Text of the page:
That was eight days before two Bear Stearns funds were shut down, heralding the start of the subprime crisis. Less than three months later, on Sept. 27, Fitch put Delphinus on its watch list. The negative designation, Fitch analyst Kevin Kendra said at the time, was ``probably the quickest I've seen'' on a CDO. In other words, Mizuho struggled to find buyers for its CDOs and, as their values plummeted, the bank would have to absorb the loss.
Mizuho didn't tell investors about the extent of its exposure until November 2007, when it reported a 70 billion-yen loss on subprime-related securities in the first half ended Sept. 30. It also said it expected that figure to grow to 170 billion yen for the full year.
By December, Mizuho had halted its U.S. CDO business. It fired Rekeda and at least four others on the team, putting an end to the bank's one-year experiment with American financial technology.
In January, as delinquencies on loans that backed Mizuho's CDOs increased, Aardvark, Tigris and Delphinus went into default. Subsequent downgrades of all of the tranches of Tigris and Aardvark required the bank to write down the value of the CDOs.
Mizuho had to inject 150 billion yen of capital into its securities unit, shelve a planned merger with Shinko Securities Co. and axe 300 jobs. The bank's shares lost half their value in the fiscal year ended March 31.
When a record 2,474 shareholders gathered at the Tokyo International Forum on June 26 for the bank's annual meeting, they were out for blood.
``The responsibility rests at the top with Maeda,'' Kenjiro Endo, 66, who bought Mizuho shares when he retired from chipmaker Toshiba Corp. six years ago, said after the meeting. ``If this were overseas, he'd resign.''
Endo may have had a point. Citigroup CEO Charles O. ``Chuck'' Prince, Merrill's Stan O'Neal and Wachovia Corp.'s Kennedy Thompson were all forced to resign after significant subprime losses. In Japan, where executives often bow and apologize for their mistakes, Mizuho's Maeda stood firm.
``Unfortunately, from October, the securitized investment- product market crashed, and even if we tried to sell the investments, it wasn't possible,'' Maeda said at the shareholders' meeting. ``When the market stops functioning, there is no measure to avoid it.''
Maeda also defended the bank's decision to enter the U.S. securities market.
``It's not because of some management failure that things turned out like this,'' he said. ``I am very sorry to tell you, doing nothing, and not taking risk, is not a bank.''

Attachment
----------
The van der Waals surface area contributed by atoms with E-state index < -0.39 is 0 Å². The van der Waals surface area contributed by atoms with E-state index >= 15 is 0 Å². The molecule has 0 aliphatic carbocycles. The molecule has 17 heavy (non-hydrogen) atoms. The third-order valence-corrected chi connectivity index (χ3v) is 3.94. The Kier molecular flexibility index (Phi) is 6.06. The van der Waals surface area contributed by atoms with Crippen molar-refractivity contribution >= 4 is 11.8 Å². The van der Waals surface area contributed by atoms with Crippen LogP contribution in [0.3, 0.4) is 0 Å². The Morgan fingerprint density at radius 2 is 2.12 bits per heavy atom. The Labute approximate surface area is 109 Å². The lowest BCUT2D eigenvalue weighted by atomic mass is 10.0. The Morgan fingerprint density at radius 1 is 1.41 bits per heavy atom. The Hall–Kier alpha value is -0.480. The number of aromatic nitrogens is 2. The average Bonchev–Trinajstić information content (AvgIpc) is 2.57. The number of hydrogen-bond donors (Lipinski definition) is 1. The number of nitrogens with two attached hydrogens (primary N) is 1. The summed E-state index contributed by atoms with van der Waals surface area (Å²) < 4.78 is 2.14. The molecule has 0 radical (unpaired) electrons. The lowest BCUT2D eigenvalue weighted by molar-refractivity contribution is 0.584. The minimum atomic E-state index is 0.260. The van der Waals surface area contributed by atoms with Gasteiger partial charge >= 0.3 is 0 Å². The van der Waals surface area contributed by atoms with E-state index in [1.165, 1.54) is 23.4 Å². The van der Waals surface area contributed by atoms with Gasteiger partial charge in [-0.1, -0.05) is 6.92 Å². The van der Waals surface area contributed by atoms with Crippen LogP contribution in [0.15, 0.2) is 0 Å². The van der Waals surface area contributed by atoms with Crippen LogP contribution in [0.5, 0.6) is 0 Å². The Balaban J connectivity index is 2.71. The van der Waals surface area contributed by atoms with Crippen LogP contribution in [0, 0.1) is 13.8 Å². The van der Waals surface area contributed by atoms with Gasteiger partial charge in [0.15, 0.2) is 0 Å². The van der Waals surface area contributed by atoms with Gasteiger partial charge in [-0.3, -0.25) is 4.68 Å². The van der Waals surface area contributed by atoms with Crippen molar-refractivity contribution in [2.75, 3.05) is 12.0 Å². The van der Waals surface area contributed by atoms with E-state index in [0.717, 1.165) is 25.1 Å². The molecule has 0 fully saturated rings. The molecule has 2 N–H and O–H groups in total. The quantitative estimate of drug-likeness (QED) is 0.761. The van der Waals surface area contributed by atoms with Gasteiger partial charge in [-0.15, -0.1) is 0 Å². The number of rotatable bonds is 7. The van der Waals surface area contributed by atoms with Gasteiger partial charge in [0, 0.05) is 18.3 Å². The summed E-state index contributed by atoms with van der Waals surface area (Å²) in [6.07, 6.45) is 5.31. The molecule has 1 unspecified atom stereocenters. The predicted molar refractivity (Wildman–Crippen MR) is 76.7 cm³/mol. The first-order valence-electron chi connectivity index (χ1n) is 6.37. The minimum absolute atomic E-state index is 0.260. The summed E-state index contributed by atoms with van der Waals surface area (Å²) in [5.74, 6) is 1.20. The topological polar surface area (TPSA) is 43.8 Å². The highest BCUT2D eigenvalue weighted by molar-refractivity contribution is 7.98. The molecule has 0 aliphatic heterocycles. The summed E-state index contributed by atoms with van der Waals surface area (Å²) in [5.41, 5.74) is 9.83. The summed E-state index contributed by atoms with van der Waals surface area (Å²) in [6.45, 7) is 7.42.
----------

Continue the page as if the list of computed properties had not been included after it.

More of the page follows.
Failure to Hedge
Yet Mizuho might have incurred half as many losses if it had accelerated the sale of subprime-related investments and hedged more bets with credit-default swaps, according to a person familiar with its U.S. operations. The bank, fearing it would lose as much as two-thirds of its potential profit, decided not to hedge, the person said. Mizuho declined to comment.
``The holding company was unable to grasp the size of losses at Mizuho Securities when the subprime problem emerged,'' said Keisuke Moriyama, a Tokyo-based analyst at Nomura Holdings Inc. ``Mizuho has a governance problem. How it fixes it is the biggest issue that faces the group.''
The ultimate cost to Mizuho may be greater than the 672 billion yen it wrote down. The bank, the first in Japan to put money in U.S. financials amid the credit crunch, invested $1.2 billion in Merrill in January. The Wall Street bank's shares have slumped 70 percent this year.
Now Mizuho is sidelined as other Japanese banks swoop in to buy troubled U.S. assets. Nomura purchased some of Lehman's Asian and European businesses in September, and Mitsubishi UFJ, the nation's largest bank, acquired 21 percent of Morgan Stanley for $9 billion.
``Mizuho has totally missed out,'' said Amir Anvarzadeh, director of Japanese equity sales at KBC Financial Products in London. ``They've been very aggressive overseas, trying to grow this business organically, and some of those ambitions have come back to haunt them.''
Although it was the biggest loser, Mizuho wasn't the only Japanese bank that got hurt. In all, 672 domestic banks and credit cooperatives had 1.5 trillion yen in losses from overseas securitized products, the country's financial regulator reported Sept. 4.
Rekeda, meanwhile, has moved on. He now works for Guggenheim Capital Markets LLC in New York, along with Paolo Torti and Xavier Capdepon, who both followed him from Calyon to Mizuho. Their new jobs: selling distressed CDOs at a discount.